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Honey Used as Adjunct Therapy to Tylenol for Post-Op Tonsillectomy Patients

The safety and scientific validity of this study is the responsibility of the study sponsor and investigators. Listing a study does not mean it has been evaluated by the U.S. Federal Government. Read our disclaimer for details.
 
ClinicalTrials.gov Identifier: NCT03931395
Recruitment Status : Active, not recruiting
First Posted : April 30, 2019
Last Update Posted : April 10, 2020
Sponsor:
Information provided by (Responsible Party):
Katherine Grierson, Vanderbilt University Medical Center

Brief Summary:

Tonsillectomies are the second most common surgery with over half a million procedures in the United States for 2006. Tonsillectomies are considered a painful surgical procedure performed on children resulting in pain and nausea/vomiting for up to 7 days postoperatively. Up until recently, doctors have been prescribing upwards of ten days' worth of opioid pain medication for children following tonsillectomies due to the high incidence of pain expected afterwards. Effective July 1st, 2018, new laws regarding opioid restrictions came into place that restricted doctor's abilities to write for more than three days' worth of opioid pain medication without having to fill out sizeable amounts of additional paperwork. This law was put in place to combat the ongoing opioid epidemic that plagues this country. What the investigators are left with for the treatment of pain following these procedures are simply Tylenol and Motrin with a limited amount of opioid. With this being considered a highly painful surgery with a difficult recovery, more options are needed to effectively treat pain and reduce the incidence of emergency room visits and phone calls to the clinic regarding pain control in the postoperative period.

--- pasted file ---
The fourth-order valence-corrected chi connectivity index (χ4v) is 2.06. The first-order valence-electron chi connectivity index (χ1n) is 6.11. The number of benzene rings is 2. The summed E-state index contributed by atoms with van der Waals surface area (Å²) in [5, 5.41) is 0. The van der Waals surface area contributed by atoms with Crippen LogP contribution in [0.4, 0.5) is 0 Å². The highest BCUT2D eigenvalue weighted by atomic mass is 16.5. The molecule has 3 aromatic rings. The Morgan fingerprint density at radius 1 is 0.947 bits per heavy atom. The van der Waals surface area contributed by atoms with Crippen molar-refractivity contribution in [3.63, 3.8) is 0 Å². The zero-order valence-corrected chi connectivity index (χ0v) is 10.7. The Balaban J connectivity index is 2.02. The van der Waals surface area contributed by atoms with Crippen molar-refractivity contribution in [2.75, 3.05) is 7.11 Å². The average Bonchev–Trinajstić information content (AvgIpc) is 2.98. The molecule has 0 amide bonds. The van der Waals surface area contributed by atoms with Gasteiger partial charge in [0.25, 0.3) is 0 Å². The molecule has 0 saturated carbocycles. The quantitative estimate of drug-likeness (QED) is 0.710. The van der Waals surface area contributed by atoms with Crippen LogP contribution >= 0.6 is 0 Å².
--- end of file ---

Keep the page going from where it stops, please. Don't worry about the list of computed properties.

Studies in Europe have shown that honey is an effective adjunct treatment option in the reduction of pain in pediatric postoperative tonsillectomies. These studies are few and far between and more research needs to be conducted to validate these claims particularly in the United States where research on this subject has been extremely limited. Further, the extent to which families and health care providers in the United States would be receptive to using honey for children's postoperative pain is unclear since honey is considered a complementary and alternative medicine (CAM) intervention.


Condition or disease Intervention/treatment Phase
Tonsillectomy Dietary Supplement: Honey Other: Standard of Care Not Applicable

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Study Type : Interventional  (Clinical Trial)
Estimated Enrollment : 300 participants
Allocation: Non-Randomized
Intervention Model: Parallel Assignment
Masking: None (Open Label)